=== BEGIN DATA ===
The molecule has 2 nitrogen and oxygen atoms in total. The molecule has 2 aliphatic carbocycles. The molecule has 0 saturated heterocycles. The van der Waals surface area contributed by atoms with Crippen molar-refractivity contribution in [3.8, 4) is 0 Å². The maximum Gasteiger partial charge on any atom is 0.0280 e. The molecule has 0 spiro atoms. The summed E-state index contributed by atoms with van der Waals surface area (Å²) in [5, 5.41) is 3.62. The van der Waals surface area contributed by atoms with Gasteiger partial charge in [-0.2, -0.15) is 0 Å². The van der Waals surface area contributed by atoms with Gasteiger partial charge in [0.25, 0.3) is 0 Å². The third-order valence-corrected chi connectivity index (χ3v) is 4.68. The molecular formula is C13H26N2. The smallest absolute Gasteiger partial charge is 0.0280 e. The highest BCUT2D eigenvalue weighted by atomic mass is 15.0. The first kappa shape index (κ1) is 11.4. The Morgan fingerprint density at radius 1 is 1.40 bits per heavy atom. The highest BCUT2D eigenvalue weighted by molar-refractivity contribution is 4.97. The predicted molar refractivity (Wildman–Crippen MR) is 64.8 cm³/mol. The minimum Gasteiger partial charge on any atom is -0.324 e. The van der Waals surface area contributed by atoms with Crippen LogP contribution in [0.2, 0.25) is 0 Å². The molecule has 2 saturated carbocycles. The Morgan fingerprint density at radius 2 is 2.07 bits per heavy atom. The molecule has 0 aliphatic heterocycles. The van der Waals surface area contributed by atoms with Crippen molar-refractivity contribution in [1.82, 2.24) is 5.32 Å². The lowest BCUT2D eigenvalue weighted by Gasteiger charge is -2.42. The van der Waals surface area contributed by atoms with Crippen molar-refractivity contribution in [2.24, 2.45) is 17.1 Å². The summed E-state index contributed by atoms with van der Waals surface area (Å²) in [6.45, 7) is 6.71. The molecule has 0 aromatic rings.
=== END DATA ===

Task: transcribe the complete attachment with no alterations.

The molecule has 2 nitrogen and oxygen atoms in total. The molecule has 2 aliphatic carbocycles. The molecule has 0 saturated heterocycles. The van der Waals surface area contributed by atoms with Crippen molar-refractivity contribution in [3.8, 4) is 0 Å². The maximum Gasteiger partial charge on any atom is 0.0280 e. The molecule has 0 spiro atoms. The summed E-state index contributed by atoms with van der Waals surface area (Å²) in [5, 5.41) is 3.62. The van der Waals surface area contributed by atoms with Gasteiger partial charge in [-0.2, -0.15) is 0 Å². The van der Waals surface area contributed by atoms with Gasteiger partial charge in [0.25, 0.3) is 0 Å². The third-order valence-corrected chi connectivity index (χ3v) is 4.68. The molecular formula is C13H26N2. The smallest absolute Gasteiger partial charge is 0.0280 e. The highest BCUT2D eigenvalue weighted by atomic mass is 15.0. The first kappa shape index (κ1) is 11.4. The Morgan fingerprint density at radius 1 is 1.40 bits per heavy atom. The highest BCUT2D eigenvalue weighted by molar-refractivity contribution is 4.97. The predicted molar refractivity (Wildman–Crippen MR) is 64.8 cm³/mol. The minimum Gasteiger partial charge on any atom is -0.324 e. The van der Waals surface area contributed by atoms with Crippen LogP contribution in [0.2, 0.25) is 0 Å². The molecule has 2 saturated carbocycles. The Morgan fingerprint density at radius 2 is 2.07 bits per heavy atom. The molecule has 0 aliphatic heterocycles. The van der Waals surface area contributed by atoms with Crippen molar-refractivity contribution in [1.82, 2.24) is 5.32 Å². The lowest BCUT2D eigenvalue weighted by Gasteiger charge is -2.42. The van der Waals surface area contributed by atoms with Crippen molar-refractivity contribution in [2.24, 2.45) is 17.1 Å². The summed E-state index contributed by atoms with van der Waals surface area (Å²) in [6.45, 7) is 6.71. The molecule has 0 aromatic rings.